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NCDs

The quest for a well-resourced holiday meal

Idah Z. Pswarayi-Riddihough's picture



Holidays for me have always been about family and food. A time to relax, catch-up with loved ones and eat good food.  When it’s our turn to cook, my husband and I take time to plan the menu. A central part of our meals are vegetables and fresh fruits but we have also learnt over the years that a good meal needs fresh ingredients, all procured as close to the preparation of the meal as possible. 
 
Sri Lanka has not disappointed in its array of fruits and vegetables. I am still discovering the names of many; some of which I will never be able to pronounce for sure. Despite that, I love eating them! 
 
Amongst my favourites are papaya, mangoes and kankun, the last for which I share a passion with my two pet turtles. But getting these vegetables and fruits from the same supplier on a constant basis is a challenge. Even common produce like onions, tomatoes, and cucumbers can be discoloured or squishy – not at all appetizing or conducive for a salad or other such type of fresh dish.
 
The price, of course, is the same whatever the quality. Fresh produce can be expensive, and regularly buying a variety of fruits and vegetables does strain the budgets of many families in Sri Lanka. Needless to say, this shouldn’t be the case in a country with such rich soils and plentiful sunshine.  
 
The question of access to fresh and healthy food goes beyond our holiday tables. According to the World Health Organisation, 1 in 5 premature deaths in Sri Lanka are due to a non-communicable disease (NCD) such as diabetes, cardiovascular disease or cancer.[1] Tobacco use, unhealthy diets, harmful use of alcohol and physical inactivity have all been identified as risk factors.

Campaign Art: What’s the real cost of smoking?

Darejani Markozashvili's picture
People, Spaces, Deliberation bloggers present exceptional campaign art from all over the world. These examples are meant to inspire.

The real cost of smoking is high, especially high on your health. According to the World Health Organization (WHO), tobacco kills around 6 million people each year, out of which 600,000 are the results of non-smokers being exposed to second-hand smoke. The cost of smoking is also high on the global economy, as smoking burdens global health systems, hinders economic development, and deprives families of financial resources that could have been spent on education, food, shelter, or other needs.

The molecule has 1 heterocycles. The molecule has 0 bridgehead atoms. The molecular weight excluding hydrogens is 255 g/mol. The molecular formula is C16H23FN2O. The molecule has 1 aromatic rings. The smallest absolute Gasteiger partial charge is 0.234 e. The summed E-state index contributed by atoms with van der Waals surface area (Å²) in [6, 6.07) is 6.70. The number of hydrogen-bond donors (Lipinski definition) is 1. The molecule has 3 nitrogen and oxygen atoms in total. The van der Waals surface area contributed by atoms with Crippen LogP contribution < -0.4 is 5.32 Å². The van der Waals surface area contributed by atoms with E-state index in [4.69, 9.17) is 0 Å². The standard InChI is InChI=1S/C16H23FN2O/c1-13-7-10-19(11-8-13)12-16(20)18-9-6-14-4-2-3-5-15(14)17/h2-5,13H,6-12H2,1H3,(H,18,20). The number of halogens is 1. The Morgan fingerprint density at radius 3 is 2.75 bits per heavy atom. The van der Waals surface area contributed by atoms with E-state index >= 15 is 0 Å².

Tobacco use is the world’s leading underlying cause of preventable death. It contributes to a great number of non-communicable diseases (NCDs), which account for 63% of all deaths. Prevention of tobacco use can significantly decrease the number of preventable deaths worldwide, encourage economic development, reduce poverty, encourage healthy lifestyle choices and support Sustainable Development Goals.

In order to prevent and reduce youth tobacco use, in February 2014 the U.S. Food and Drug Administration (FDA) put forward a national public education campaign titled “The Real Cost.” The following video is a part of this campaign:
 
The Real Cost Commercial: "Hacked" (:30)

Source: therealcost.betobaccofree.hhs.gov

Putting Humpty Dumpty back together again

Cristian Baeza's picture

Ecofacts, an ingeniously simple app by Andres Quijano of Argentina, is the winner of the 2012 Apps for Climate competition. Ecofacts was one of 14 Apps for Climate finalists that was recognized at the Connecting for Climate event last Thursday.

The cat is out of the bag: UN summit on NCDs

Patricio V. Marquez's picture

Con una aplicación para la popular red social Facebook, un par de desarrolladores mexicanos esperan crear conciencia sobre la necesidad de preservar el medio ambiente evitando uno de sus aspectos más nocivos: la deforestación. TreePet (que se traduciría como el Árbol Mascota) es un juego en Facebook que permite a los usuarios plantar árboles virtuales que después crecen en el mundo real gracias a asociaciones concretas con organizaciones defensoras del medio ambiente, según afirman sus creadores, Rodrigo López y Claudia González. Gracias a este proyecto, Rodrigo y Claudia recibieron una mención honrosa en el concurso de Aplicaciones para el Desarrollo del Banco Mundial, que premió a 15 programadores por sus innovadoras ideas para avanzar el desarrollo mediante aplicaciones digitales. Ve aquí nuestra conversación con ellos.